A study by researchers at the University of Ulster has found that more teachers in Northern Ireland than ever before are working across the sectarian divide, with teachers from Catholic communities working in Protestant schools and vice versa. This is especially the case for those working in post-primary schools (age 11+).
The study, published in the British Journal of Educational Studies, also found that one-in-five teachers working in Northern Ireland schools have no education experience outside their community of origin: throughout their entire education and teaching career, these teachers have remained within schools that primarily cater to the same community.
The authors of the paper, ‘Education policies and teacher deployment in Northern Ireland: ethnic separation, cultural encapsulation and community cross-over’, argue that further research is required to investigate whether this ‘cultural encapsulation’ is hampering efforts to foster reconciliation between the two communities.
Historically, schools in Northern Ireland have been split across sectarian lines, with maintained schools and Catholic grammar schools primarily catering to the Catholic community and controlled schools and non-denominational grammar schools primarily catering to the Protestant community. Not only are over 90% of the children at these schools from just one of the communities, but many of the teachers also come from the same community. Northern Ireland even has an exemption from fair employment legislation for teacher recruitment, allowing schools to preferentially employ teachers from just one of the communities.
The situation appears to have improved somewhat since the signing of the Good Friday Agreement in 1998 and the rise of integrated schools that teach children from both communities, although only 7% of children in Northern Ireland attend such schools. But Matthew Milliken and his colleagues at the University of Ulster, School of Education, wanted to determine whether this was leading more teachers in Northern Ireland to teach across the sectarian divide, especially as the last study on this question had been conducted back in 2004.
To find out, they couldn’t simply review school records, because schools in Northern Ireland don’t collect information on whether their teachers identify as Catholic or Protestant. So, the researchers designed an online survey and then contacted all the schools in Northern Ireland to request that their teachers complete this survey.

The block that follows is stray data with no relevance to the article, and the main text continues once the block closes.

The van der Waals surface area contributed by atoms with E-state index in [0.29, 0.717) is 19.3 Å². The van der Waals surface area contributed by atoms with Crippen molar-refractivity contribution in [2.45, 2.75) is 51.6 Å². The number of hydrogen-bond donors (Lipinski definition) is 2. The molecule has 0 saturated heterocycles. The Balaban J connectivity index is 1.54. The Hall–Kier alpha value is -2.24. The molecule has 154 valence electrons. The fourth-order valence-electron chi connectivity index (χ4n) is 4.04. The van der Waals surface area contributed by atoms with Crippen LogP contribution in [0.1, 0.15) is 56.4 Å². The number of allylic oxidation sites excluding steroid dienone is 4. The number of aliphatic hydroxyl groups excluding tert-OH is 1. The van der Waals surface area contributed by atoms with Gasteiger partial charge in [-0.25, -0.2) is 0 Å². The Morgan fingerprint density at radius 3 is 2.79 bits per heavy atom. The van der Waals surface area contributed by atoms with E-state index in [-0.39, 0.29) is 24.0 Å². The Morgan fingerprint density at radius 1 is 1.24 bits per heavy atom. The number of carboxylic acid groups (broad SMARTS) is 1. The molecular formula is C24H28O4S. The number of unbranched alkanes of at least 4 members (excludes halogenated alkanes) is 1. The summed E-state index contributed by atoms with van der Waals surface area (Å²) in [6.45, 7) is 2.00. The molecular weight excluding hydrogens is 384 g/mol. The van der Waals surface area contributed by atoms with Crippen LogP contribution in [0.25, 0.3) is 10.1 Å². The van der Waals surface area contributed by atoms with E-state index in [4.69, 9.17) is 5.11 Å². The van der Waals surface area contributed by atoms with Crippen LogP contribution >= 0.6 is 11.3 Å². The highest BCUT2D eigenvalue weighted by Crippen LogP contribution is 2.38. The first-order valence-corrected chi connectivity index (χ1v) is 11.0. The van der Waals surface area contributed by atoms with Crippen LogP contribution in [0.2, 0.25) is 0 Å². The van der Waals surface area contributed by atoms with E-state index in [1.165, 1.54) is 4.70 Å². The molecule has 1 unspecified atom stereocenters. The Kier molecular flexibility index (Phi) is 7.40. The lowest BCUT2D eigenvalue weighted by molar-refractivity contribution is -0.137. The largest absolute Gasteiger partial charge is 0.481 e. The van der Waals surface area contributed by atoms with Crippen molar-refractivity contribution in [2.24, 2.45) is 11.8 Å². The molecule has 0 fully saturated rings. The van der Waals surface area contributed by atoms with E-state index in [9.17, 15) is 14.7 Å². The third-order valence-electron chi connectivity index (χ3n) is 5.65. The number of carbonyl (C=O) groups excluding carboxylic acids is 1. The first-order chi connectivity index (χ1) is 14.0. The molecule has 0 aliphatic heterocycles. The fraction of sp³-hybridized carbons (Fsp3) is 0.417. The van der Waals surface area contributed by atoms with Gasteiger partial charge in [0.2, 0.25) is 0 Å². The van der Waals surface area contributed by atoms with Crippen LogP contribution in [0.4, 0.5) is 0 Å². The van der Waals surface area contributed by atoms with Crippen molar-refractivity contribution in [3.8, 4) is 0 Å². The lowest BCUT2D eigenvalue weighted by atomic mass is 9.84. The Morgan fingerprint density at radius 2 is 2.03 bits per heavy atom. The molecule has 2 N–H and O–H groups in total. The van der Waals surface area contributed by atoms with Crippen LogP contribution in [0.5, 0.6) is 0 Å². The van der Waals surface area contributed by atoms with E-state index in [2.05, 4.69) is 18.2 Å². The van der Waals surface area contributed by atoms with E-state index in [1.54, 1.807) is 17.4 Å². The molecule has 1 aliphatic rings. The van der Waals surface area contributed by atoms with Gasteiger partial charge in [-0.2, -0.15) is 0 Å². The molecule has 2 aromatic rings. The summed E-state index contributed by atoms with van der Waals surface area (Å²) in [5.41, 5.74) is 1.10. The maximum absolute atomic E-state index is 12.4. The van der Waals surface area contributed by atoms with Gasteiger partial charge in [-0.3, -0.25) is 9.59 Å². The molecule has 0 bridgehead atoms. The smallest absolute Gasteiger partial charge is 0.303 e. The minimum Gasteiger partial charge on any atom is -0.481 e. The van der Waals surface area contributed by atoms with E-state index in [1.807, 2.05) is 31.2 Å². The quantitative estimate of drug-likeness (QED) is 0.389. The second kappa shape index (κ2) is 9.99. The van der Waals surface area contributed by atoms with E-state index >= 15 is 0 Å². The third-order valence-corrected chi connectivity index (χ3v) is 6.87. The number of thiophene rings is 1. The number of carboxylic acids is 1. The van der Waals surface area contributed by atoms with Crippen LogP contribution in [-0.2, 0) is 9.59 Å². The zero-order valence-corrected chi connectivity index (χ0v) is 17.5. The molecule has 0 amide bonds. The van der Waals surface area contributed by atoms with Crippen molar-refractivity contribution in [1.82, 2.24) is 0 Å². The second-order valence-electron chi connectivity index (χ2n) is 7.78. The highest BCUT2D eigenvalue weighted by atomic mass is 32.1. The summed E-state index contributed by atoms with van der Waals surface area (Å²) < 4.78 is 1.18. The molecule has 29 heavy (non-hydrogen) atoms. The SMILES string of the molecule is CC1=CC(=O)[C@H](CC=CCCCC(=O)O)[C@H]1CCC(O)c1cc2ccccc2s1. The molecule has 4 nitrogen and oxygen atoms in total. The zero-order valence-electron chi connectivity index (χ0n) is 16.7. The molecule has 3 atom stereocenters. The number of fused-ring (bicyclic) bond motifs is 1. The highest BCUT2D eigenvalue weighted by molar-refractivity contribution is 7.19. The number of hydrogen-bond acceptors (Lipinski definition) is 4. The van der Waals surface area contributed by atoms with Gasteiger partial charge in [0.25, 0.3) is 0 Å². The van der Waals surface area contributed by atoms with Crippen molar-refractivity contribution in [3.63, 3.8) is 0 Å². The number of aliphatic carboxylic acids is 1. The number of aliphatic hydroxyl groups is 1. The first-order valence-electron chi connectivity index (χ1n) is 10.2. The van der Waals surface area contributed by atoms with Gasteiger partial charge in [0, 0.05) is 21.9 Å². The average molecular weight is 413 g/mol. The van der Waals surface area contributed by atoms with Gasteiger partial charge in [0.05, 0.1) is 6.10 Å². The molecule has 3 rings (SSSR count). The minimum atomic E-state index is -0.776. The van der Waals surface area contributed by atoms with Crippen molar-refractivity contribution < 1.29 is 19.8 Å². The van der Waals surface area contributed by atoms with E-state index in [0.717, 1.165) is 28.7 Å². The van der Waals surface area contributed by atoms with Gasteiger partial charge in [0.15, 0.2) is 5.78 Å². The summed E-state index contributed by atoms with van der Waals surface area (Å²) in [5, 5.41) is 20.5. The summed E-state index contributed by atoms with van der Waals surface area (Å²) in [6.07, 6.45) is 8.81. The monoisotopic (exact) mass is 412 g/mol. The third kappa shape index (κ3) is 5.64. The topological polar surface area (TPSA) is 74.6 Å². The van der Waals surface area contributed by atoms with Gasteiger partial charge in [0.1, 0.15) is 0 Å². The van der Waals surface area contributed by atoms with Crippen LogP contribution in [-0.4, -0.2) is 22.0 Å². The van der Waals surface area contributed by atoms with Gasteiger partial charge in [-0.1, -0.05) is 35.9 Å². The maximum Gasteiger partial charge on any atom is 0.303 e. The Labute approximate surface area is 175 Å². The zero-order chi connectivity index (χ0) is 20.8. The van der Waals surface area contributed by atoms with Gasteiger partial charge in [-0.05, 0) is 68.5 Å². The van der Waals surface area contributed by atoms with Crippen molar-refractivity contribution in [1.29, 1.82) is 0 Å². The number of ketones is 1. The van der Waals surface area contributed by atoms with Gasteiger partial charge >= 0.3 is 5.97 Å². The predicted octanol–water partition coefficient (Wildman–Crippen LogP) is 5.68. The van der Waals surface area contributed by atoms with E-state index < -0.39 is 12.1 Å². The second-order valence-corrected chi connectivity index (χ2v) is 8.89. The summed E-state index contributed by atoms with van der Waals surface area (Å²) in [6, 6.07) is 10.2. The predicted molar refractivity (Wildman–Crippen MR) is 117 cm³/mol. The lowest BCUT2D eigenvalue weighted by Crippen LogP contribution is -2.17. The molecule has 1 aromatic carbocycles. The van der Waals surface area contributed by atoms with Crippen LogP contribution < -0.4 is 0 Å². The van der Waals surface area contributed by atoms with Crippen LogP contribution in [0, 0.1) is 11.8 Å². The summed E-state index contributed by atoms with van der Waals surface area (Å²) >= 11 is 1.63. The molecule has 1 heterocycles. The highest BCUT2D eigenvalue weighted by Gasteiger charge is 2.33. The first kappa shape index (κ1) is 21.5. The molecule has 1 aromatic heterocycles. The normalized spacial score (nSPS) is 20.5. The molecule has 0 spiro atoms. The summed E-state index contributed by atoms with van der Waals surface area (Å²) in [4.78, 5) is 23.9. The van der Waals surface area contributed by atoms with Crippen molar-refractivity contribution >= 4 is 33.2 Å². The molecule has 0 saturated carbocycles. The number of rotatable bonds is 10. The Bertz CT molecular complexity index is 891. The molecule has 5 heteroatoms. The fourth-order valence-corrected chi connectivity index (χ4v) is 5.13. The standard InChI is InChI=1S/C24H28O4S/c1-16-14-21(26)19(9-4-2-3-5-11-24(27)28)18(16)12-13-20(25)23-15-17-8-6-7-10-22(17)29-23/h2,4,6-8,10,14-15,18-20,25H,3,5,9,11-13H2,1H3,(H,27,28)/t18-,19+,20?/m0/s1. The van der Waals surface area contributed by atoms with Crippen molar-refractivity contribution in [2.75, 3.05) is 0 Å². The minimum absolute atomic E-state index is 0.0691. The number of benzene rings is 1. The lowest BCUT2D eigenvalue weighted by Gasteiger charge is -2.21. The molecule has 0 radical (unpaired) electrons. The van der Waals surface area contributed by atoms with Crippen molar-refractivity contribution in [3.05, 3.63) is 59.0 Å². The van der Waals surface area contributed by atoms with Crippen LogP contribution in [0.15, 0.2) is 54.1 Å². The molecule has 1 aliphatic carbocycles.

To achieve as high a response rate as possible, the survey didn’t ask respondents which community they identified with, but simply asked them what type of schools they went to during their education, whether controlled, maintained or integrated. The type of primary school they attended was then used as a proxy for community identity.
Just over 1,000 teachers completed the survey, reflecting around 5% of the teaching population in Northern Ireland. Their responses revealed that teachers in Catholic primary schools (age 5-11) were most likely to have stayed within their community, with 48% of teachers having only attended and taught at Catholic schools. The figures were similar for teachers in Protestant primary schools, with 38% having only attended and taught at Protestant schools. In post-primary schools, however, the figures were much lower: 19% of teachers at Catholic post-primary schools and 9% of teachers at Protestant post-primary schools.
So, while the study revealed that one-in-five teachers had no education experience outside their community of origin, it also found that around 17% of teachers were currently working in schools outside of their community of origin. While still small, this percentage is higher than had been found by previous studies.
“This research has shown that the ‘chill factor’ that was understood to have maintained the sectoral separation of teachers by religion/community background would appear to have thawed to some extent,” said Milliken, from the university’s UNESCO Centre.